“Responsive design is Google’s recommended design pattern”
But what did this technique entail? Why was it better than adaptive design?
To answer those questions and more, Verve created an awesome infographic that breaks things down in a way non-techies can understand. Some highlights:
Flip your phone sideways, turn it upside down — no matter the orientation, device, or browser, user content always displays well. But how?
“Unlike isolated mobile websites, responsive design adapts the layout to the viewing environment by using fluid, proportion-based grids and flexible images.”
Basically, where adaptive websites were tailored to specific screen sizes, responsive ones were designed using percentages of the total screen of the device it was being viewed on. Here’s a great GIF to help you visualize the difference across desktop and mobile screens:
Because responsive website elements are coded to occupy a certain percentage of a screen, they will take up that portion of the screen no matter what size it is:
To demonstrate how responsive pages appear on different devices, let's look at three examples.
Now, let's look at how a non-responsive page looks on different devices. Notice how the mobile version is much more condensed to fit the screen size and not as user friendly?
According to a number of case studies, redesigning your website using responsive techniques can have a massive impact on your bottom line. Check out some results from businesses that have already adapted:
The new version of Skinny Ties' website succeeded in skyrocketing a number of key performance indicators:
Sounds like all good news from the responsive front. So why isn’t everyone responsive?
According to an article from Nielsen Norman Group, there are a few reasons:
So when you don’t have the time or skill to develop a responsive website — or the money to outsource the redesign to professionals — what are you to do?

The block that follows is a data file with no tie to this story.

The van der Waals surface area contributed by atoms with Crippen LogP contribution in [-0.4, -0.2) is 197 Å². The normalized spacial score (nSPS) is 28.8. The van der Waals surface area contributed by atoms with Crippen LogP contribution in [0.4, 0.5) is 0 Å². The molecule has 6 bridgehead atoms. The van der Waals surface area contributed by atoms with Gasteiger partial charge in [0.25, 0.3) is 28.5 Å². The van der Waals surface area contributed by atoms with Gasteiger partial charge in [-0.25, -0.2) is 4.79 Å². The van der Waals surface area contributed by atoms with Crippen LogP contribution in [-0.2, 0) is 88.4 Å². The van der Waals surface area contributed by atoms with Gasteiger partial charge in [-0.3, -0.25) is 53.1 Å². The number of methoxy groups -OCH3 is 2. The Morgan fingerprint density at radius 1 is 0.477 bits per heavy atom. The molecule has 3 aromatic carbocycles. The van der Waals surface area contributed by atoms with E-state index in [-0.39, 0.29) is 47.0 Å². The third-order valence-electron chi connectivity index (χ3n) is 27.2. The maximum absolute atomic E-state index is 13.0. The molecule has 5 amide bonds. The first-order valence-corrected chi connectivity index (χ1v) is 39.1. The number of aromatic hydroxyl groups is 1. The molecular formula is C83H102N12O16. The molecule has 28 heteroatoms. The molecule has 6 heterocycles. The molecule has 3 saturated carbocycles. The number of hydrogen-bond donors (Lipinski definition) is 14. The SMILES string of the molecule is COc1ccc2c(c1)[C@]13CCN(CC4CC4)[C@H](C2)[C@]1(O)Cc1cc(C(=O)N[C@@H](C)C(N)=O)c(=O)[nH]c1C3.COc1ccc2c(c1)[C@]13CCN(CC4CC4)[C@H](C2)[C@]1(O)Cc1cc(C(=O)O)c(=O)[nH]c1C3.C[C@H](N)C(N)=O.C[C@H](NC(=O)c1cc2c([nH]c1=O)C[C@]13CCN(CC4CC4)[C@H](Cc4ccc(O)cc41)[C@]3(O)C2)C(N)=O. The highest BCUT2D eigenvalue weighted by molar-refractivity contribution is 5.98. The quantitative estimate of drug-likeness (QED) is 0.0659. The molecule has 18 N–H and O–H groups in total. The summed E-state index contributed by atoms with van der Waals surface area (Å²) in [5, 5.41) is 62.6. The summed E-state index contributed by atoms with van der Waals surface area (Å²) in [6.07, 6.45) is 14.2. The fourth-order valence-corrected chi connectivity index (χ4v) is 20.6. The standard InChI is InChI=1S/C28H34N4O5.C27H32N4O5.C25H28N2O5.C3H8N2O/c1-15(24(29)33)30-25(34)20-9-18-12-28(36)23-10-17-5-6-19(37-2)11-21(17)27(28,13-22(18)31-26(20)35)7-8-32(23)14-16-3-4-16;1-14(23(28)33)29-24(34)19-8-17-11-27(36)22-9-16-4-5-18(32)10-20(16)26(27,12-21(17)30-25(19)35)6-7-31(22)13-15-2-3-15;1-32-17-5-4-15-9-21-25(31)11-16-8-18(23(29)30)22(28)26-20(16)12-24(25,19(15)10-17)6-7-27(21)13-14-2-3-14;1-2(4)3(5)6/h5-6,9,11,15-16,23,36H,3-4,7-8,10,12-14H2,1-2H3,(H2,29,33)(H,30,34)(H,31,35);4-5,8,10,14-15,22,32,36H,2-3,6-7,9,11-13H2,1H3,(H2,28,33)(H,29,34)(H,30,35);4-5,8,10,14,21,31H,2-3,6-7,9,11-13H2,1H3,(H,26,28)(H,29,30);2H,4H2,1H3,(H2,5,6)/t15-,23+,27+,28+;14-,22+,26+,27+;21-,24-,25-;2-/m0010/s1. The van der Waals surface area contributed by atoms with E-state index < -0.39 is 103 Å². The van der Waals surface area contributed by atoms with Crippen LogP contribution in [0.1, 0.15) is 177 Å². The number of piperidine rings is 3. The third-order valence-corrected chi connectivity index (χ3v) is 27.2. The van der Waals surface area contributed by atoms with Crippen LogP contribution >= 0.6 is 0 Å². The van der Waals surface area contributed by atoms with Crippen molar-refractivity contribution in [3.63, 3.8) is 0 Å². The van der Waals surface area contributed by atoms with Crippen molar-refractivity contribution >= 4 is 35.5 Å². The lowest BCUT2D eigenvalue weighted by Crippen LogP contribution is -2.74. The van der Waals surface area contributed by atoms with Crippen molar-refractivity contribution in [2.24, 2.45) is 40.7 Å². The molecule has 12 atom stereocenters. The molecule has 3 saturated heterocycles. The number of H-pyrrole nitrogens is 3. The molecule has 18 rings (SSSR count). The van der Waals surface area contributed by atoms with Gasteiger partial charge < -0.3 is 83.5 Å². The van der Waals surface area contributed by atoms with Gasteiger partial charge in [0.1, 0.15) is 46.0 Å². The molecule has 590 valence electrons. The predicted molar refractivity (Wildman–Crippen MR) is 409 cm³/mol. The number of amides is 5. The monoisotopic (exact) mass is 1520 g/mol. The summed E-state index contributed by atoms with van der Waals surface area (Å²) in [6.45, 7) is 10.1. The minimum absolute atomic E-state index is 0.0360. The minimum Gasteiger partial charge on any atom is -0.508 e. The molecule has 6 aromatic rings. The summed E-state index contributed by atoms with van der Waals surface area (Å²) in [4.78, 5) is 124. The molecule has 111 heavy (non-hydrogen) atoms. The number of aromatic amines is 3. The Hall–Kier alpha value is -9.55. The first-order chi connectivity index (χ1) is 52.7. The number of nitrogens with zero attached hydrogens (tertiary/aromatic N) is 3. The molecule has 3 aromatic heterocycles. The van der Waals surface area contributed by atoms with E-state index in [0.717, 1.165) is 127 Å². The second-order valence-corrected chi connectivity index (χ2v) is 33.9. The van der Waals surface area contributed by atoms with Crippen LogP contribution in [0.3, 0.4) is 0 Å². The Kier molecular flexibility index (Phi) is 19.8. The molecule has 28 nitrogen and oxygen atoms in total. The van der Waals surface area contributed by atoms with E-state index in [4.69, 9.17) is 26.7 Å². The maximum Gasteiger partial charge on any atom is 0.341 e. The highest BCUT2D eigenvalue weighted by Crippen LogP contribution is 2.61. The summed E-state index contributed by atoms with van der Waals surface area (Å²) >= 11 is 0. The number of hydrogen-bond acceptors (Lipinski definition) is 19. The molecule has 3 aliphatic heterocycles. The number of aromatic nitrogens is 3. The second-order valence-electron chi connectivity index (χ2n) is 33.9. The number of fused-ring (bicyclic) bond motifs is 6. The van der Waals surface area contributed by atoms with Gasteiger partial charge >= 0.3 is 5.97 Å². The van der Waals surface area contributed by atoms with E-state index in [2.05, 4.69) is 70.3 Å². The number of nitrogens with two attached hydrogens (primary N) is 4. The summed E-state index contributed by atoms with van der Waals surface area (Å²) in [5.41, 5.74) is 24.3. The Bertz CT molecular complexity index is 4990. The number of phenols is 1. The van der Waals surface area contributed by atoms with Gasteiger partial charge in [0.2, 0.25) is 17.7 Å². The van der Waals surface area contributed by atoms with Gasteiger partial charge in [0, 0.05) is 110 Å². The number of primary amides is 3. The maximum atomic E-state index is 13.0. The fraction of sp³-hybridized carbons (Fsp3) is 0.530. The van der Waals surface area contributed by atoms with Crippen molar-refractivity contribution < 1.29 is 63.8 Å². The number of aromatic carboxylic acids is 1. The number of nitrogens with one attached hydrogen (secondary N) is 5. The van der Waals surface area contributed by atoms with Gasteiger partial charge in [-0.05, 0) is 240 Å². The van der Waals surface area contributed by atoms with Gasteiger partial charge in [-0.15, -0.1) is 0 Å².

We’ll refer back to Google for the answer to this one:
“...select a responsive template or theme for your website. A responsive template/theme adapts the display to the visitor no matter if they are using a desktop, tablet, or mobile phone.”
Designing a landing page that displays content beautifully across all devices is easy with Instapage. Here’s how to do it:
Once you’re in, click the “Create New Page” button.
Now you should sees a pop-up that will give your three options to get started creating your responsive landing page:
Let’s assume you want to build a responsive landing page from scratch. Before you choose one of our templates, sort them by the type of landing page you want to create using the menu across the top of the page:
It’s time to get creative. Click any element on the page to select it, and delete, drag, or edit it with the click of your mouse. Here’s what ours looks like:
And here’s what it looks like on mobile:
Preview yours by toggling between the mobile and desktop version of the page in the upper-left of your screen, then press the “Preview” button in the upper-right.
To make your responsive landing page more persuasive, add:
Now you’re ready to publish your responsive landing page.
Responsive landing pages are easy to publish with Instapage. Now simply move your mouse cursor to the upper right-hand corner of the page and click the blue “Publish” button.
Once you do that, you should see a pop-up like the one below:
Now choose from five different publishing options. You can:
And now you’re done! It’s that easy!
Today your website visitors expect an experience tailored to the device they’re using. When you don’t have the time, resources, or skill to create your own responsive landing pages from scratch, or the money to outsource to a professional, use one of Instapage’s 100+ templates to publish a page in a matter of minutes!